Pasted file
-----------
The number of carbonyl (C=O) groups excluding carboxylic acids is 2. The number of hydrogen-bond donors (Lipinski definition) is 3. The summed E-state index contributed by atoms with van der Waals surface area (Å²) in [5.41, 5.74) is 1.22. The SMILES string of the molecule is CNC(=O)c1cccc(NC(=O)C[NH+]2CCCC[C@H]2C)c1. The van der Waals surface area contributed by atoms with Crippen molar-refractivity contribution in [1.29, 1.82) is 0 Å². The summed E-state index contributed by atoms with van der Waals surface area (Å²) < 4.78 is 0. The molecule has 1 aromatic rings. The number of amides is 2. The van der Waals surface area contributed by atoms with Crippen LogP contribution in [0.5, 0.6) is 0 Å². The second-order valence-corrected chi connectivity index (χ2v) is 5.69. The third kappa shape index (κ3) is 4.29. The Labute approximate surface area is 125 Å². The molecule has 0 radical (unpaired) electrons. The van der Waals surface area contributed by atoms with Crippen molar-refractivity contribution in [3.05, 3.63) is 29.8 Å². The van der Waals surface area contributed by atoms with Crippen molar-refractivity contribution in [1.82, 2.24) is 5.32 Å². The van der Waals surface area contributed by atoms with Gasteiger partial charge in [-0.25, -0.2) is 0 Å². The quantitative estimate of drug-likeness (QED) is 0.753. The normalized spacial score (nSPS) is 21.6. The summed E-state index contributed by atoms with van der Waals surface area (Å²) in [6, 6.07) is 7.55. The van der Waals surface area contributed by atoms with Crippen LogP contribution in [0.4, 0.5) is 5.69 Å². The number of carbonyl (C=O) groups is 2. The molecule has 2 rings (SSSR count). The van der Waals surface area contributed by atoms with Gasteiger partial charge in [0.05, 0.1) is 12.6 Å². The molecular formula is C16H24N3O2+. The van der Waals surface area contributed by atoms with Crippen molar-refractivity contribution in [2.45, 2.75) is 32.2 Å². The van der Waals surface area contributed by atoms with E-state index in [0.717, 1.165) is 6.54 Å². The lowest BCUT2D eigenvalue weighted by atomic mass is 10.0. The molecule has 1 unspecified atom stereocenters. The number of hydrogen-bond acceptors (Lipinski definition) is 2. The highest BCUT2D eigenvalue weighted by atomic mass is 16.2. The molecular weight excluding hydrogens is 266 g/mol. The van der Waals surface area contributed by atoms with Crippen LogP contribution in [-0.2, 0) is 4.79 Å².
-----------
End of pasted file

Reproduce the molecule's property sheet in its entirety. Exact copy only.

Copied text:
The number of carbonyl (C=O) groups excluding carboxylic acids is 2. The number of hydrogen-bond donors (Lipinski definition) is 3. The summed E-state index contributed by atoms with van der Waals surface area (Å²) in [5.41, 5.74) is 1.22. The SMILES string of the molecule is CNC(=O)c1cccc(NC(=O)C[NH+]2CCCC[C@H]2C)c1. The van der Waals surface area contributed by atoms with Crippen molar-refractivity contribution in [1.29, 1.82) is 0 Å². The summed E-state index contributed by atoms with van der Waals surface area (Å²) < 4.78 is 0. The molecule has 1 aromatic rings. The number of amides is 2. The van der Waals surface area contributed by atoms with Crippen LogP contribution in [0.5, 0.6) is 0 Å². The second-order valence-corrected chi connectivity index (χ2v) is 5.69. The third kappa shape index (κ3) is 4.29. The Labute approximate surface area is 125 Å². The molecule has 0 radical (unpaired) electrons. The van der Waals surface area contributed by atoms with Crippen molar-refractivity contribution in [3.05, 3.63) is 29.8 Å². The van der Waals surface area contributed by atoms with Crippen molar-refractivity contribution in [1.82, 2.24) is 5.32 Å². The van der Waals surface area contributed by atoms with Gasteiger partial charge in [-0.25, -0.2) is 0 Å². The quantitative estimate of drug-likeness (QED) is 0.753. The normalized spacial score (nSPS) is 21.6. The summed E-state index contributed by atoms with van der Waals surface area (Å²) in [6, 6.07) is 7.55. The van der Waals surface area contributed by atoms with Crippen LogP contribution in [0.4, 0.5) is 5.69 Å². The number of carbonyl (C=O) groups is 2. The molecule has 2 rings (SSSR count). The van der Waals surface area contributed by atoms with Gasteiger partial charge in [0.05, 0.1) is 12.6 Å². The molecular formula is C16H24N3O2+. The van der Waals surface area contributed by atoms with Crippen molar-refractivity contribution in [2.45, 2.75) is 32.2 Å². The van der Waals surface area contributed by atoms with E-state index in [0.717, 1.165) is 6.54 Å². The lowest BCUT2D eigenvalue weighted by atomic mass is 10.0. The molecule has 1 unspecified atom stereocenters. The number of hydrogen-bond acceptors (Lipinski definition) is 2. The highest BCUT2D eigenvalue weighted by atomic mass is 16.2. The molecular weight excluding hydrogens is 266 g/mol. The van der Waals surface area contributed by atoms with Crippen LogP contribution in [-0.2, 0) is 4.79 Å².